See also Strabo, Geography, IX, ii, 40, for a similar discussion.

4. Strabo, Geography, VIII, iii, 30 [C354]. Homer is cited. Although Alberti advocates throughout this passage an exchange of ideas between poets and painters, it seems scarcely possible, in the light of the theory of panting he has been developing up to this point, that he wishes an art of illustration. Ut poesis pictura would not seem to apply to the art presented in Della pittura.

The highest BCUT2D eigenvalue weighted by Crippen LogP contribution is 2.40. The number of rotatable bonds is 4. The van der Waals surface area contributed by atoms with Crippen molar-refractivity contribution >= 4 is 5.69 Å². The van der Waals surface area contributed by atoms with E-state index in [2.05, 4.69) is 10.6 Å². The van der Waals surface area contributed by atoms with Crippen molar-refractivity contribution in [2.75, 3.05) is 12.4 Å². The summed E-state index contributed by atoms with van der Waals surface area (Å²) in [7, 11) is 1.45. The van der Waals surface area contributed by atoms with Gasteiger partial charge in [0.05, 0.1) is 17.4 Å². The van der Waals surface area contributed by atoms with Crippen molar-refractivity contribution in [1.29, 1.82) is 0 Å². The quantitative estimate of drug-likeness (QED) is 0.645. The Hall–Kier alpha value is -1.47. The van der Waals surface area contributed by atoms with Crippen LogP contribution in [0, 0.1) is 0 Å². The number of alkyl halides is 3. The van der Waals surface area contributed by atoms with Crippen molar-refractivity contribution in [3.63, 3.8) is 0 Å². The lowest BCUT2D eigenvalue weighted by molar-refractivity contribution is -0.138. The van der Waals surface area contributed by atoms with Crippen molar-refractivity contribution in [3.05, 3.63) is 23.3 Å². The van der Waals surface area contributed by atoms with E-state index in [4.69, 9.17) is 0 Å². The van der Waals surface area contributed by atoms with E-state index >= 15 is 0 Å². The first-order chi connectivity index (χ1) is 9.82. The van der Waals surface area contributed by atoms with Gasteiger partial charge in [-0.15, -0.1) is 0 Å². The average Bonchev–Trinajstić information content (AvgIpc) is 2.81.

5. Quintilian., I , i, 35, refers to elements in this fashion. Alberti's aim in this passage is quite clear. The painter should advance from simple to complex just as he does in learning to write. In general terms Alberti sketches out the course of study for the painter who is either just beginning or who wishes to improve his art. The suggestion that the artist should learn the parts before attempting to depict the whole came to mean in the academies that one should spend years drawing the parts of the human body from casts before approaching the model.